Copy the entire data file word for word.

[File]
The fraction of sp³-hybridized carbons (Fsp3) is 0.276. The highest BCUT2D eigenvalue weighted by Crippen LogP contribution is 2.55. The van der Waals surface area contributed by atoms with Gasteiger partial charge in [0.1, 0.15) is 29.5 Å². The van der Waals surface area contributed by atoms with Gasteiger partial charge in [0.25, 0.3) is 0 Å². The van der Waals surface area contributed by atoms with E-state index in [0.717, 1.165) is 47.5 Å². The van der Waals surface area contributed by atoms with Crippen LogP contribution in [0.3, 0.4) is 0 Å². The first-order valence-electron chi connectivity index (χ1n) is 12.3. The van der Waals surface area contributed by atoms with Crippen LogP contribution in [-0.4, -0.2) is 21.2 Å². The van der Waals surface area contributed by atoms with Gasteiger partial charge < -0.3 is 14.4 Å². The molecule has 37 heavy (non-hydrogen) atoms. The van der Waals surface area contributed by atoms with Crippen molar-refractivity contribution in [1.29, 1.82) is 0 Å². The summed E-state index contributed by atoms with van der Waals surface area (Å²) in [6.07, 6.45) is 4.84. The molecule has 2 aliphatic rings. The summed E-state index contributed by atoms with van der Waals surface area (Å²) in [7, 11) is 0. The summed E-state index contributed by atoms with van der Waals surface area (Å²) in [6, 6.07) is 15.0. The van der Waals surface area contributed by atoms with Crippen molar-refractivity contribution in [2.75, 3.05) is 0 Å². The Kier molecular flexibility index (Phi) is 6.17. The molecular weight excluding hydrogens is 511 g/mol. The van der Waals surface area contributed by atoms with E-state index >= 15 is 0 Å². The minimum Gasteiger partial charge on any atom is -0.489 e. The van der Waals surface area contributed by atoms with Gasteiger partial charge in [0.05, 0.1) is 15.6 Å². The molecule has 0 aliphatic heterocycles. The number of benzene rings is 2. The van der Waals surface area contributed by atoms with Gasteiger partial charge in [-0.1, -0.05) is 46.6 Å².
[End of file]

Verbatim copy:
The fraction of sp³-hybridized carbons (Fsp3) is 0.276. The highest BCUT2D eigenvalue weighted by Crippen LogP contribution is 2.55. The van der Waals surface area contributed by atoms with Gasteiger partial charge in [0.1, 0.15) is 29.5 Å². The van der Waals surface area contributed by atoms with Gasteiger partial charge in [0.25, 0.3) is 0 Å². The van der Waals surface area contributed by atoms with E-state index in [0.717, 1.165) is 47.5 Å². The van der Waals surface area contributed by atoms with Crippen LogP contribution in [0.3, 0.4) is 0 Å². The first-order valence-electron chi connectivity index (χ1n) is 12.3. The van der Waals surface area contributed by atoms with Crippen LogP contribution in [-0.4, -0.2) is 21.2 Å². The van der Waals surface area contributed by atoms with Gasteiger partial charge < -0.3 is 14.4 Å². The molecule has 37 heavy (non-hydrogen) atoms. The van der Waals surface area contributed by atoms with Crippen molar-refractivity contribution in [1.29, 1.82) is 0 Å². The summed E-state index contributed by atoms with van der Waals surface area (Å²) in [6.07, 6.45) is 4.84. The molecule has 2 aliphatic rings. The summed E-state index contributed by atoms with van der Waals surface area (Å²) in [7, 11) is 0. The summed E-state index contributed by atoms with van der Waals surface area (Å²) in [6, 6.07) is 15.0. The van der Waals surface area contributed by atoms with Crippen molar-refractivity contribution in [2.75, 3.05) is 0 Å². The Kier molecular flexibility index (Phi) is 6.17. The molecular weight excluding hydrogens is 511 g/mol. The van der Waals surface area contributed by atoms with E-state index >= 15 is 0 Å². The minimum Gasteiger partial charge on any atom is -0.489 e. The van der Waals surface area contributed by atoms with Gasteiger partial charge in [0.05, 0.1) is 15.6 Å². The molecule has 0 aliphatic heterocycles. The number of benzene rings is 2. The van der Waals surface area contributed by atoms with Gasteiger partial charge in [-0.1, -0.05) is 46.6 Å².